as in our patient, and differentiation of the condition
from ascites may then be difficult on clinical examination
alone. Occasionally, a band of resonance may be present
in the opposite flank, but it was not demonstrable in the
present case. Some authors noted that a correct preoperative
diagnosis of giant hydronephrosis has been made in only
46% of cases. The initial clinical diagnosis of the present case
was massive ascites.
Even though diagnostic instruments such as excretory,
antegrade, or retrograde urographies, ultrasonography, and
CT scans have facilitated the diagnosis of hydronephrosis in
the last decades, accurate diagnosis of giant hydronephrosis
in individual cases remains challenging [1, 9]. However the
first radiological method in GH diagnostics is abdominal
ultrasonography, but in many cases differential diagnosis
between GH and another cystic formation is difficult. The list
of differential diagnosis is wide and includes ovarian cysts,
retroperitoneal haematoma, hepatobiliary cysts, mesenteric
and hepatobiliary cysts, pseudomyxoma, renal tumour,
retroperitoneal tumours, ascites, and splenomegaly [9].
As in our case, giant hydronephrosis due to primary
bladder neck obstruction can be treated surgically with
unilateral or bilateral transurethral incision of the bladder
neck. The main concern with bladder neck incision is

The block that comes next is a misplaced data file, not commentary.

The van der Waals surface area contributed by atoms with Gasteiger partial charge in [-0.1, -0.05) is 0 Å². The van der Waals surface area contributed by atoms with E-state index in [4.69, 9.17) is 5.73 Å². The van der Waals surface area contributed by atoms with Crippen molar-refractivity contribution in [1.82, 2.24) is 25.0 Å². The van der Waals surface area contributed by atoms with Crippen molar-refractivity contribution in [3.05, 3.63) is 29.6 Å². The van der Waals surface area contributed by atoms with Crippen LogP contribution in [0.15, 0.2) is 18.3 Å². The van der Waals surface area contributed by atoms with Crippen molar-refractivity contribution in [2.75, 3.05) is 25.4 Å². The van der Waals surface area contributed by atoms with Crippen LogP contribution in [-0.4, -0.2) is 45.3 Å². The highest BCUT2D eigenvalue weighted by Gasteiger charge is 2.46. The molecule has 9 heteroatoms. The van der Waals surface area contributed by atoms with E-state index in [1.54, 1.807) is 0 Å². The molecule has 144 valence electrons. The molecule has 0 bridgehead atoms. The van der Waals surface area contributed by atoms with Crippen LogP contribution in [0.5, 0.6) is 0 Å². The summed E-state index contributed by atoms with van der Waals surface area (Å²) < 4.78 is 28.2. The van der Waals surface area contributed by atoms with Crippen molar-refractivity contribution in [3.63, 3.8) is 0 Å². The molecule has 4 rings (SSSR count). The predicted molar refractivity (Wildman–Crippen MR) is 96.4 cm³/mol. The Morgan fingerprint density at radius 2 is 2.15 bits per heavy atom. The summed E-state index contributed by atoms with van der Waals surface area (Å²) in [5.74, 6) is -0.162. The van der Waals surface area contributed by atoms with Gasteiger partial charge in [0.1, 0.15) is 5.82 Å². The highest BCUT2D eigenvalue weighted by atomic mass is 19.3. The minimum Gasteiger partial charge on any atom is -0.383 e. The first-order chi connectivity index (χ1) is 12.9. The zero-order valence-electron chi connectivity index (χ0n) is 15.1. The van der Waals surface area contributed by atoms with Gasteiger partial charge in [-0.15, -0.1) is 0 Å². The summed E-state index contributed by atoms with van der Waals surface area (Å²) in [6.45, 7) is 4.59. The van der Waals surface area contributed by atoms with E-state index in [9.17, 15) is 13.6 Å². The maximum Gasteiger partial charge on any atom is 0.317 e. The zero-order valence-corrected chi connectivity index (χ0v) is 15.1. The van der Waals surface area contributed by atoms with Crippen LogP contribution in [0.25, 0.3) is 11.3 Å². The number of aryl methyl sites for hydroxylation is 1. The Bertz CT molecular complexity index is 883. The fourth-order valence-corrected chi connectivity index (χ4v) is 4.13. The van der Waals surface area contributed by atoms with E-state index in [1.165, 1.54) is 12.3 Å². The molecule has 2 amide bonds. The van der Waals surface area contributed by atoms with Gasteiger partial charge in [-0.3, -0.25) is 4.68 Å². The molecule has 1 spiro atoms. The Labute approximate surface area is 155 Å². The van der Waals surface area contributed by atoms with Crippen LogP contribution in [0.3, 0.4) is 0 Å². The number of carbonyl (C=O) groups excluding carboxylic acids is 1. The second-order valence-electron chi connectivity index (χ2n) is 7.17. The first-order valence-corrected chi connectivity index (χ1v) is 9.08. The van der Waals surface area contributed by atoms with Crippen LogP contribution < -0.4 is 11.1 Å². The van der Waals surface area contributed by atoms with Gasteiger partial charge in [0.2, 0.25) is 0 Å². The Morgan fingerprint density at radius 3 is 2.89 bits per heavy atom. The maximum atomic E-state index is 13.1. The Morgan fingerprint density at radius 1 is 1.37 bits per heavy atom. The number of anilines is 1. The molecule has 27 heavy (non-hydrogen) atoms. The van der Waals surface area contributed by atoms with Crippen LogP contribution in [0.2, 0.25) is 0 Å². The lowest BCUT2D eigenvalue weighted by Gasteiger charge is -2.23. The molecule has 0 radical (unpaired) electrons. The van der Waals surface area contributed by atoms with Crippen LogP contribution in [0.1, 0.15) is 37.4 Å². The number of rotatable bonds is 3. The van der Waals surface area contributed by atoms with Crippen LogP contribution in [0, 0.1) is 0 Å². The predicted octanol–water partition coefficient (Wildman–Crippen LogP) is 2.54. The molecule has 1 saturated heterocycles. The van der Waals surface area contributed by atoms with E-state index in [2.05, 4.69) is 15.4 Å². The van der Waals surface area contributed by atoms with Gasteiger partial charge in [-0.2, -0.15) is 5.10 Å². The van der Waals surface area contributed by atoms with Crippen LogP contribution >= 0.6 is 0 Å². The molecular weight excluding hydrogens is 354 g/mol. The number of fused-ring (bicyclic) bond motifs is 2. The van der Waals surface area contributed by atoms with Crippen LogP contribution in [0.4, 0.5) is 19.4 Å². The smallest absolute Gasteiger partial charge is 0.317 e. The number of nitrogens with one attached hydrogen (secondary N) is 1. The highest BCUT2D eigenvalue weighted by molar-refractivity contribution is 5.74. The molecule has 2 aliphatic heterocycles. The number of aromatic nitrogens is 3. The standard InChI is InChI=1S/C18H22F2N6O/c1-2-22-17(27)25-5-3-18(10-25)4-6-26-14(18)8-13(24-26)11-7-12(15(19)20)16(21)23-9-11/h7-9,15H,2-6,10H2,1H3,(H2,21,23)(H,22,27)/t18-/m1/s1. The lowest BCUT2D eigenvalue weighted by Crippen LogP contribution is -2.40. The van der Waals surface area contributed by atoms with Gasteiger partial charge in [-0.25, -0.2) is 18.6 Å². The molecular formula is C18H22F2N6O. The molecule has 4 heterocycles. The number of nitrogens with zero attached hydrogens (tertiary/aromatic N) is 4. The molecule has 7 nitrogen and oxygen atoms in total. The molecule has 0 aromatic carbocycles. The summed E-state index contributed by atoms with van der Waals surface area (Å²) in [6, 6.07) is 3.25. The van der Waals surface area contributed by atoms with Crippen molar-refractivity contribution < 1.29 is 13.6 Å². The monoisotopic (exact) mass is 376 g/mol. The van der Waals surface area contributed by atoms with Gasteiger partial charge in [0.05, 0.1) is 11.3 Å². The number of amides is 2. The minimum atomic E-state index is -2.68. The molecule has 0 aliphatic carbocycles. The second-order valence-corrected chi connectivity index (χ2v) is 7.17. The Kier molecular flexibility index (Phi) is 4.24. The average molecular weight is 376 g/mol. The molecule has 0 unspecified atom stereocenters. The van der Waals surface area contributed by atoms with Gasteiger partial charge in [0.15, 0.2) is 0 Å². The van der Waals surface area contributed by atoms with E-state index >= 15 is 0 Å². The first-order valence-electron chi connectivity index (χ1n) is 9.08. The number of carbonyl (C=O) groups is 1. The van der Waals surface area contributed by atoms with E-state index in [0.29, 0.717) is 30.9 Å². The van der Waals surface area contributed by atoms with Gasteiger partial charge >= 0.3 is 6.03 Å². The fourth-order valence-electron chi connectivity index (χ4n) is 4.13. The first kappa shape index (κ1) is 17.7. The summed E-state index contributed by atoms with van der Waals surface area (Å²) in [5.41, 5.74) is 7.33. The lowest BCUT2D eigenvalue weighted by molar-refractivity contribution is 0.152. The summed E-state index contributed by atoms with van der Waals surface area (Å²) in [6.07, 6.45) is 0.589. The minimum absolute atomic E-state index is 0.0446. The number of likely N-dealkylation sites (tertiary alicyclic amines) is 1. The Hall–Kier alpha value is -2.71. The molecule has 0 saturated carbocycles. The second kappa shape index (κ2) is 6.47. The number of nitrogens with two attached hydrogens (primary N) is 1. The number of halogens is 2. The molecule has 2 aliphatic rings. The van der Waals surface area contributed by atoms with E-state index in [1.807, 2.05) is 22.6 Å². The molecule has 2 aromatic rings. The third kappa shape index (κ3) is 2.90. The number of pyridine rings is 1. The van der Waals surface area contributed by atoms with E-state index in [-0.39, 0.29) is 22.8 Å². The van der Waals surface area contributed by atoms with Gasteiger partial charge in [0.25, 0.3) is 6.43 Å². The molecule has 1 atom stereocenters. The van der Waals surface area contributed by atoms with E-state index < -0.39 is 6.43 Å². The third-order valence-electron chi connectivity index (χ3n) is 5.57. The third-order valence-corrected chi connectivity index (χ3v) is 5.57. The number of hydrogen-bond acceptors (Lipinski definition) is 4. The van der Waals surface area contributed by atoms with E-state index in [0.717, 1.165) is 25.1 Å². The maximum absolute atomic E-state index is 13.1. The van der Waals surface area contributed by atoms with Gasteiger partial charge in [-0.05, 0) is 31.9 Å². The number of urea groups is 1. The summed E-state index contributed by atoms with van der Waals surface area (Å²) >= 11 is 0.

the development of postoperative retrograde ejaculation.
Retrograde ejaculation is less likely to occur with unilateral
incision as opposed to bilateral incision [10, 11].
The essential aim of treatment of GH should be preservation of the kidney. Despite the widespread use of prenatal
ultrasound and development of new diagnostic techniques,
GH may still be seen in all age groups. In our case the
patient underwent unilateral transurethral incision, and the
patient was discharged uneventfully at the 15th postoperative
4. Conclusion
Giant hydronephrosis is a rare clinical entity which may
mimic progressive and benign abdominal cystic tumours
or massive ascites. Despite the usual use of ultrasonography, hydronephrosis may still be seen in adult population. Contrast-enhanced CT of abdomen and pelvis is
the gold standard diagnostic modality for diagnosing giant
hydronephrosis and supported with intravenous pyelogram.
Giant hydronephrotic kidney can cross the midline and pose
as a diagnostic dilemmar; therefore, we emphasise that in an
obscure case of ascites, the possibility of hydronephrosis has
to be considered before paracentesis is attempted.
Conflict of Interests
Authors declare that they have no competing interests.
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ureteropelvic junction obstruction in a child. CT and MR
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[2] A. Ardicoglu, V. Yuzgec, M. K. Atikeler, and E. Özdemir,
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adult giant hydroureteronephrosis due to ureterovesical stricture presenting as a palpable abdominal mass,” International
Urology and Nephrology, vol. 37, no. 4, pp. 681–683, 2005.
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hydronephrosis—a diagnostic dilemma,” Urologia Internationalis, vol. 61, no. 2, pp. 121–123, 1998.
[10] S. A. Kaplan, A. E. Te, and B. Z. Jacobs, “Urodynamic evidence
of vesical neck obstruction in men with misdiagnosed chronic
nonbacterial prostatitis and the therapeutic role of endoscopic
incision of the bladder neck,” Journal of Urology, vol. 152, no.
6, pp. 2063–2065, 1994.
[11] B. A. Trockman, J. Gerspach, R. Dmochowski, F. Haab,
P. E. Zimmern, and G. E. Leach, “Primary bladder neck
obstruction: urodynamic findings and treatment results in 36
men,” Journal of Urology, vol. 156, no. 4, pp. 1418–1420, 1996.